So I had no choice than confront the tested speakers with heavier music, in the form of “Machine Head” by Deep Purple. In this case the result was similar to the one I got using more soul soothing music. Strong guitar riffs, fullness of the vocals of the frontman, and everything backed with strong drums and percussion showed, that even with recordings of mediocre quality, a system which is even only slightly musical, may bring a lot of joy to the listener.
Of course compared to speakers emphasizing on attack and speed, the event in my room was slightly less expressive, but assure you, only slightly, yet with tons of pleasure. For me this was bulls-eye, because I prefer to listen to music from that era in this version, rather than the tiring, shrill version caused by bad mastering. It was still emotional, but more physiological, smoother and juicier, something that should have been done by the sound engineer and was not. Finally a few sentences about electronic music. In this case I used “Exciter” by Depeche Mode to test the Lithuanian speakers.
This confrontation, to be frank, was half on half, depending on what your preferences are. On one hand, the support of bass and midrange phenomenally fulfilled the expectations of the musicians in terms of low notes, murmurs and almost seismic passages. Also the vocals gain on that, being very readable, and thus well-articulated.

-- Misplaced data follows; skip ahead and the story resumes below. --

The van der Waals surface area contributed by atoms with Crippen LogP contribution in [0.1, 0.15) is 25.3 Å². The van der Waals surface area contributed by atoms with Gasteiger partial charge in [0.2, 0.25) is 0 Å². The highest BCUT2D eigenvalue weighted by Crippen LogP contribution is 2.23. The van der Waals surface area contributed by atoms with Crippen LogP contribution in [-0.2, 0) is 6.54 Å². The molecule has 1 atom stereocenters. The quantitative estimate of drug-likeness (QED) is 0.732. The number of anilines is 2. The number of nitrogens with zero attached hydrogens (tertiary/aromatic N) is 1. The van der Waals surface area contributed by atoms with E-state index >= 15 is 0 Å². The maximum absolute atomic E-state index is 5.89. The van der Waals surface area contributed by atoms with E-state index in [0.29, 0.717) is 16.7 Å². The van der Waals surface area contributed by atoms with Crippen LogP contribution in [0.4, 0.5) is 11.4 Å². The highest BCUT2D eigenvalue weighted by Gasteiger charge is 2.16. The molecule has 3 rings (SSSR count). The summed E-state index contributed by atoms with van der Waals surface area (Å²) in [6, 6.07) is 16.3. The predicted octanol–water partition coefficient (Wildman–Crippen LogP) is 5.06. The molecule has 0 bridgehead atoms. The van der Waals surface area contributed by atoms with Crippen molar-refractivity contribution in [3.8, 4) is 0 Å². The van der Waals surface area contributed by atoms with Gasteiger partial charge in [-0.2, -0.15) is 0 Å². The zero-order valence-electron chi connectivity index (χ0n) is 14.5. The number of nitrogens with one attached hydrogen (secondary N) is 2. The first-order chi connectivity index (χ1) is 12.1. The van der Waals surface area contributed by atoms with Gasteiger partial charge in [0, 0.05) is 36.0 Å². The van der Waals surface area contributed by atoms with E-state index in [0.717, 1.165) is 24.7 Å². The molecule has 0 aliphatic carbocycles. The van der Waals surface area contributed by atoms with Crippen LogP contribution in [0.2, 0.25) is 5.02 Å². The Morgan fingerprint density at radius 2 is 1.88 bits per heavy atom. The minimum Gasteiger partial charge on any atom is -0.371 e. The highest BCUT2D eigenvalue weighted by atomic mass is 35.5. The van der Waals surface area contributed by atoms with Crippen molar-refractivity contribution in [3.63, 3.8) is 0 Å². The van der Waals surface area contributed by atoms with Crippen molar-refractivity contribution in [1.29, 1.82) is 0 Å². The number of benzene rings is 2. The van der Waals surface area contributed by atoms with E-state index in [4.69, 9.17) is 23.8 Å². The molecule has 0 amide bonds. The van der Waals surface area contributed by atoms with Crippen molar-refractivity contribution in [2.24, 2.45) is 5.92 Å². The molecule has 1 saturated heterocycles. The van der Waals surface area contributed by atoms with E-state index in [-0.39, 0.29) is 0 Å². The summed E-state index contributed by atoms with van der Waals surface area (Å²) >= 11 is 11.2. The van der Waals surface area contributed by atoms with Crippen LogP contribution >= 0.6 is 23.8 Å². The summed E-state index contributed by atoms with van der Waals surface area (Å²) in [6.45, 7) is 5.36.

But when I looked closer at the top registers, sometimes, not every time, I missed the ruthlessness of destroying my ears. On one hand that was nice, as do not like brutal attacks on my hearing, but in absolute terms, it was less aggressive. Of course you could re-balance the whole into perceiving real pain and forget about what I am talking, using an appropriate set of cables. But I am trying to show you, how those speakers fare with different kinds of music, using one configuration, so I could not go around mentioning that.
But again, you should filter my observations through your preferences and the electronics you own, as I have tuned my set with a slight emphasis on saturation, while a neutral system, might place the accents in different spots, what would nullify the nuances observed by me.